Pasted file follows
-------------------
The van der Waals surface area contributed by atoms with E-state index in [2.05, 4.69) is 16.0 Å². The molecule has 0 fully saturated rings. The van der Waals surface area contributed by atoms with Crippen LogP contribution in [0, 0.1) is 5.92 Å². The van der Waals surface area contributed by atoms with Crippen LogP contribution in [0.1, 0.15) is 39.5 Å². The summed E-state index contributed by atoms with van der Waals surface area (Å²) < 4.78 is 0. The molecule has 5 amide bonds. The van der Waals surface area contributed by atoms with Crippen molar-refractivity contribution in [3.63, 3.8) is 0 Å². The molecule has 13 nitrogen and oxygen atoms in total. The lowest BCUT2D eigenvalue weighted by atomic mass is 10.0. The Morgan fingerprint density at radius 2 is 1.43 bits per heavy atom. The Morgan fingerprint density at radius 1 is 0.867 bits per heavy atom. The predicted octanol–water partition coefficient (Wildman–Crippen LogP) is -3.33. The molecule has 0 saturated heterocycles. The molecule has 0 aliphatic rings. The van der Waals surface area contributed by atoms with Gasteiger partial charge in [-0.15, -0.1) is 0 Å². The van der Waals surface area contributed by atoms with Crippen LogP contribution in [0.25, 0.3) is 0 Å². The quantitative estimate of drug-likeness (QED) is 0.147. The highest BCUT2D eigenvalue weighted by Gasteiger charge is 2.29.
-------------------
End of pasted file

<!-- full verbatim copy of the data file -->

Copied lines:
The van der Waals surface area contributed by atoms with E-state index in [2.05, 4.69) is 16.0 Å². The molecule has 0 fully saturated rings. The van der Waals surface area contributed by atoms with Crippen LogP contribution in [0, 0.1) is 5.92 Å². The van der Waals surface area contributed by atoms with Crippen LogP contribution in [0.1, 0.15) is 39.5 Å². The summed E-state index contributed by atoms with van der Waals surface area (Å²) < 4.78 is 0. The molecule has 5 amide bonds. The van der Waals surface area contributed by atoms with Crippen molar-refractivity contribution in [3.63, 3.8) is 0 Å². The molecule has 13 nitrogen and oxygen atoms in total. The lowest BCUT2D eigenvalue weighted by atomic mass is 10.0. The Morgan fingerprint density at radius 2 is 1.43 bits per heavy atom. The Morgan fingerprint density at radius 1 is 0.867 bits per heavy atom. The predicted octanol–water partition coefficient (Wildman–Crippen LogP) is -3.33. The molecule has 0 saturated heterocycles. The molecule has 0 aliphatic rings. The van der Waals surface area contributed by atoms with Gasteiger partial charge in [-0.15, -0.1) is 0 Å². The van der Waals surface area contributed by atoms with Crippen LogP contribution in [0.25, 0.3) is 0 Å². The quantitative estimate of drug-likeness (QED) is 0.147. The highest BCUT2D eigenvalue weighted by Gasteiger charge is 2.29.